We Made the Move! Alec Muller
Date of move: June '04
A Journey Toward Independence
by Alec Muller
Ten months ago I was unemployed, living at home with my parents, and struggling to finish grad school (through distance-learning classes). I'd spent five months looking for work both inside and outside New Hampshire with very few leads. I'd been at home in Maine for just over a year, and I'd been trudging my way through a master's degree for almost three years (they're supposed to take about half that long). Gainful employment, a sense of independence, and the satisfaction of having completed something all seemed just beyond my reach. I was beginning to get discouraged.
All that changed, however, on a fateful day in May. A small engineering and design company from Manchester called me and told me they'd take me on as a contractor for a few weeks, and that it had the potential to turn into full-time employment. I was elated to find any work at all, but this was a double bonus because it meant that I'd actually be able to move to the Free State right away, instead of waiting and having to change jobs later on. "How soon can you start?" they asked. "Two and a half hours," I answered, remembering how long it had taken me to drive down for the interview several months earlier. They laughed and told me the following afternoon would be fine.
I made arrangements to stay with an aunt and uncle in northern Massachusetts, and for the next six weeks I commuted 45 minutes to an hour each way into southern New Hampshire. Tired of the commute, I talked to other Free Staters, found a rooming house through Joel Rauch, and did the paperwork to become a New Hampshire resident. Deciding that a motorcycle wasn't going to cut it through a New England winter, I made use of my residency and bought my first car. New Hampshire's tax advantage hit me right away, and I figured out that between sales tax and registration fees, I'd saved the equivalent of four months worth of car payments just by being a Granite State resident.
The benefits of moving to the Free State go far beyond taxes, though. Even before I got here there was an existing network of people who'd moved before me or had lived here all along, and they made it far easier for me to set down roots and establish a circle of friends than it's ever been for me before. Bars, movies, get-togethers at people's homes, a day or two in the blazing sun collecting ballot access petitions at town dumps I've realized that it's important to have friends wherever you go in life, and for a libertarian in New Hampshire, it's been a lot easier than I'd anticipated.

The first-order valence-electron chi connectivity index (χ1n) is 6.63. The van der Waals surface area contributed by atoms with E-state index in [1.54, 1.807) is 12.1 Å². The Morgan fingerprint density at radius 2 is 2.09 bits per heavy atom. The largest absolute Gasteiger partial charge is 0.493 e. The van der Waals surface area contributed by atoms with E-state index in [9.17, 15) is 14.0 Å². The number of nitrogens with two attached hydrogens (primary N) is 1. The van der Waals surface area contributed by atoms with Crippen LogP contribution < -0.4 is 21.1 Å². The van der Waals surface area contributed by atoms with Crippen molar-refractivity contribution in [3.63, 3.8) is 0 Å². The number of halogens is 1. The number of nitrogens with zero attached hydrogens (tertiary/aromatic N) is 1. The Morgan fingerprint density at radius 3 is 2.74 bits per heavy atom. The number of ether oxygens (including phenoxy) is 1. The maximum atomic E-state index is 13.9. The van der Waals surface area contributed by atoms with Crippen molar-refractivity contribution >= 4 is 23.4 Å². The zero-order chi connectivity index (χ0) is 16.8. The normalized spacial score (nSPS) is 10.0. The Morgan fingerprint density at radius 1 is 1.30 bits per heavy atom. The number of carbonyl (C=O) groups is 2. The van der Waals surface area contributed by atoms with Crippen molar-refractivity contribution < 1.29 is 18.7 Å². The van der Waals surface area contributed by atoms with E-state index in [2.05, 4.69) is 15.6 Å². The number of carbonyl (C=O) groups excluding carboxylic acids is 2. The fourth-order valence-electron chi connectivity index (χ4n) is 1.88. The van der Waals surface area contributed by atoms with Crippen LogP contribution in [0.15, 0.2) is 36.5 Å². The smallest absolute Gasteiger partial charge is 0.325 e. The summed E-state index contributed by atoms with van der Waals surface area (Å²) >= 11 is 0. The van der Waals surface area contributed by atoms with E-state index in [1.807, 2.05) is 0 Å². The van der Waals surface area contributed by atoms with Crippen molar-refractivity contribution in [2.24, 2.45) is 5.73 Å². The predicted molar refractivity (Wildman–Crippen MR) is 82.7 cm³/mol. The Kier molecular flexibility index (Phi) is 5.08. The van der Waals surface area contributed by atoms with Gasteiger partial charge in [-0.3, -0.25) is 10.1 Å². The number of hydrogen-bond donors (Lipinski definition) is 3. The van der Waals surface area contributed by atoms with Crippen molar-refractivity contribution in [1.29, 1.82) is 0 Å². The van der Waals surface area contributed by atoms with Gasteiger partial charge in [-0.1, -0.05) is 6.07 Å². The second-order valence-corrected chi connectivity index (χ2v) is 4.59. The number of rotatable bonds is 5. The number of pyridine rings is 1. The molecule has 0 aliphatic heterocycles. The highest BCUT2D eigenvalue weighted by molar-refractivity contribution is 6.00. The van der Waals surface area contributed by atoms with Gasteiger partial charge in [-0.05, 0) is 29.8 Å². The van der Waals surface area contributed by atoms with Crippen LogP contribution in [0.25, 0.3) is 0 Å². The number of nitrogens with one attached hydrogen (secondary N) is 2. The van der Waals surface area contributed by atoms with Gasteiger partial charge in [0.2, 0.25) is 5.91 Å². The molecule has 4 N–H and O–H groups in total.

After five weeks in the rooming house, I moved in with fellow porcupine Karl Beisel; he has a beautiful house in a nice north end neighborhood that's only seven minutes from where I work. It has enough bedrooms for five or six people, and he lets out rooms to porcupines, students, and professionals to help pay his bills. It was a great improvement over the rooming house and the long commute, but I think I liked the idea of Karl's house too much to actually live in it for the long term; I wanted to copy it instead.
Over the next six months I saved everything I could while working on distance-learning classes and pestering my bosses to define my employment. In December I finally finished grad school after 3 ? years of screwing around, and in early January, I finally came to an agreement with my bosses and became a salaried employee after eight months as a contractor. Eight days after that I made an offer on a six-bedroom house, and last week I closed on it and moved in. After moving ten times in four years and owning nothing that couldn't be moved by motorcycle, I finally have a place to call my own.
My struggle for personal independence is far from over, but the last few months I've spent in New Hampshire have given me a tremendous sense of self-confidence and satisfaction. My only regret is that I didn't start looking for work here even sooner than I did.
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